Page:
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Monday, July 27, 2009
  $1400 per year in medical expenses for the obese
By Yokota Fritz 
New research shows medical spending averages $1,400 more a year for an obese person than for someone who's normal weight.

The higher expense reflects the costs of treating diabetes, heart disease and other ailments far more common for the overweight.

"Unless you address obesity, you're never going to address rising health-care costs."
More in the Wall Street Journal.

It just so happens that last night I read the chapter on "Health and the Bicycle" in Jeff Mape's Pedaling Revolution. Mapes reminds us that in 1991, only four states had obesity rates higher than 15%, while in 2007 only one state -- Colorado -- had a rate under 20%. In 1996, the U.S. Surgeon General issued a report lamenting that our modern, car dependent society hinders any attempts to increase physical activity. Psychologists studying the issue learned that the only way to increase physical activity is to make it a part of an active lifestyle.

That's when the Robert Wood Johnson Foundation, which is dedicated to improving public health, got into promoting bicycling in a big way, spending $80 million in the 90s on advocacy, research and grants to promote active transportation. The Robert Wood Johnson Foundation, for example, provided the early funding for the League of American Bicyclists Bicycle Friendly Community Program.

Mapes mentions Prescription for a Healthy Nation by physicians Tom Farley and Deborah Cohen, who argue that American's fixation with the cost of our health care system obscures the real problem: that 'health care' rarely does little to provide real health. 40% of early deaths can be attributed to controllable factors such as smoking, alcohol use, diet, physical activity and vehicle crashes.

Cohen and Farley argue that we should stigmatize sedentary behavior in the same way anti-smoking campaigners stigmatized smoking in the 80s. "We have to put walking and cycling back into our daily lives and temper our addiction to cars," they write. They argue for development that encourages active transportation over car use.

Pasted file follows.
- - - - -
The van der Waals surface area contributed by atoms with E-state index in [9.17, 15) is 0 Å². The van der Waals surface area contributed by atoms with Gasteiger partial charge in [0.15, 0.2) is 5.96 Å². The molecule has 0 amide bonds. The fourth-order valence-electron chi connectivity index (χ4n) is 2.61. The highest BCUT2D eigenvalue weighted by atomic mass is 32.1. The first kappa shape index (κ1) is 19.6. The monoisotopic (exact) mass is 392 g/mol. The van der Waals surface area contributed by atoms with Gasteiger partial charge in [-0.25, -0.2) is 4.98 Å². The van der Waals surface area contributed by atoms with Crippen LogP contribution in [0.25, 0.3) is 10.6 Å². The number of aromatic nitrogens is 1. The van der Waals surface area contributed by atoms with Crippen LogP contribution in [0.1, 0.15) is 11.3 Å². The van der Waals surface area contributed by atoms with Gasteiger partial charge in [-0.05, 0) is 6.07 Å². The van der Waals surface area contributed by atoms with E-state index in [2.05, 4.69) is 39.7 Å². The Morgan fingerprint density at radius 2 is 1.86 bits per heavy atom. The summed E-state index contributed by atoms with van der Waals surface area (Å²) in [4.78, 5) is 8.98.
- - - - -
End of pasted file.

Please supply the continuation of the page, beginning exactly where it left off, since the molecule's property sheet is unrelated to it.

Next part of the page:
Props to my anonymous tipster.

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Tuesday, April 28, 2009
  How to avoid swine flu
By Yokota Fritz 
Go outside and ride a bicycle!

Velo Bella


According to the U.S. Centers for Disease Control, you should wash your hands. Try to stay in good general health. Get plenty of sleep, be physically active, manage your stress, drink plenty of fluids, and eat nutritious food. Try not touch surfaces that may be contaminated with the flu virus. Avoid close contact with people who are sick.

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Wednesday, April 23, 2008
  Team Type 1
By Yokota Fritz 
One of the more interesting teams competing at the Tour de Georgia this week is Team Type 1. When the Tour de Georgia teams were announced I gave team founder Joe Eldridge a call for an interview.

Diabetic pro athletes

Team Type 1 was created in 2004 by Type 1 diabetes racers Phil Southerland and Joe Eldridge to inspire people living with diabetes to take a proactive approach to managing their health and overcoming the obstacles often associated with the condition. In 2006 and 2007, the team won the eight-rider corporate team division of the Race Across America. Of the 15 members on the Team Type 1professional squad, four have Type 1 Diabetes, including Tour de Georgia racer Fabio Calabria of Australia. As of the end of Stage 3 in the Tour de Georgia, Calabria is in fifth place in the "Best Young Rider" classification, less than a second behind Best Younger Rider Tyler Farrar.

Goals crucial for athletic competition and health

"Our goal is to inspire people with diabetes around the world to take control of their health through diet, exercise and proper health care," says team co-founder Phil Southerland. "As a professional team, racing against the world's best cyclists, we'll be able to deliver that message to a much wider audience."

"Setting goals are critical to athletic success," says Joe. "For a diabetic to be successful at achieving an athletic goal has to remember they have to set a diabetes goal as well. The key to is blood sugar management. The only way to perform at 100% is to be prepared physically this includes having your blood sugar where it needs to be not just for the event but during training, resting, and daily activities. The steps that you take to manage your diabetes will help you achieve your athletic goals."

Team Type 1 made their professional racing debut last February as the only U.S. team in the Tour of Langkawi stage race in Malaysia, where the team finished 2nd overall. They also recently completed the Tour of Taiwan, where Team Type 1 cyclist Shawn Milne won a stage victory for his team and placed 2nd overall.

Team Type 1 founder Southerland is especially unusual because he was diagnosed with Type 1 diabetes at age 7 months. Both Southerland and Eldridge were encouraged to be athletic through high school and college. They met at a collegiate bike race as competitors -- besides a love for competitive cycling they discovered they had Type 1 Diabetes in common. They decided to participate in the Race Across America
together, and in their second year of RAAM in 2007 took first place by more than 3 hours.

Challenges of diabetic athletes